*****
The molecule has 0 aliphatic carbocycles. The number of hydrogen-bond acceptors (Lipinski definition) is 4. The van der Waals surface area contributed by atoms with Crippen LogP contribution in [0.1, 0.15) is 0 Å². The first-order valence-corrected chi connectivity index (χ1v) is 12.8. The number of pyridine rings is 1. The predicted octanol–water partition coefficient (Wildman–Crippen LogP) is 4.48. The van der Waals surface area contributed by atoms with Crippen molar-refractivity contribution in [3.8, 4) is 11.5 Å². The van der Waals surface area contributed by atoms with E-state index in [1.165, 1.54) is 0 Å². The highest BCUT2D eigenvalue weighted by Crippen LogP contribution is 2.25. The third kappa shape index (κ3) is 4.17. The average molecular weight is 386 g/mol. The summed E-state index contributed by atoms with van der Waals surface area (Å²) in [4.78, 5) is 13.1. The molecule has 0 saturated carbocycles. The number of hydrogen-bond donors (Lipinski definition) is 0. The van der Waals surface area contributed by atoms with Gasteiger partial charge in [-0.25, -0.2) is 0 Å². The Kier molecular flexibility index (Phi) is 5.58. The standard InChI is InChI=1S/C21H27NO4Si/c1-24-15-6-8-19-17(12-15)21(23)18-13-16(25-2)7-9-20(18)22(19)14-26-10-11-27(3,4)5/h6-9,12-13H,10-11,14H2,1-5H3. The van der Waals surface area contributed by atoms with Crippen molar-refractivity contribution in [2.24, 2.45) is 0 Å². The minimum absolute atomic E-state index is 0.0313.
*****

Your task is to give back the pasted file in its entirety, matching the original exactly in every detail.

The molecule has 0 aliphatic carbocycles. The number of hydrogen-bond acceptors (Lipinski definition) is 4. The van der Waals surface area contributed by atoms with Crippen LogP contribution in [0.1, 0.15) is 0 Å². The first-order valence-corrected chi connectivity index (χ1v) is 12.8. The number of pyridine rings is 1. The predicted octanol–water partition coefficient (Wildman–Crippen LogP) is 4.48. The van der Waals surface area contributed by atoms with Crippen molar-refractivity contribution in [3.8, 4) is 11.5 Å². The van der Waals surface area contributed by atoms with E-state index in [1.165, 1.54) is 0 Å². The highest BCUT2D eigenvalue weighted by Crippen LogP contribution is 2.25. The third kappa shape index (κ3) is 4.17. The average molecular weight is 386 g/mol. The summed E-state index contributed by atoms with van der Waals surface area (Å²) in [4.78, 5) is 13.1. The molecule has 0 saturated carbocycles. The number of hydrogen-bond donors (Lipinski definition) is 0. The van der Waals surface area contributed by atoms with Gasteiger partial charge in [-0.25, -0.2) is 0 Å². The Kier molecular flexibility index (Phi) is 5.58. The standard InChI is InChI=1S/C21H27NO4Si/c1-24-15-6-8-19-17(12-15)21(23)18-13-16(25-2)7-9-20(18)22(19)14-26-10-11-27(3,4)5/h6-9,12-13H,10-11,14H2,1-5H3. The van der Waals surface area contributed by atoms with Crippen molar-refractivity contribution in [2.24, 2.45) is 0 Å². The minimum absolute atomic E-state index is 0.0313.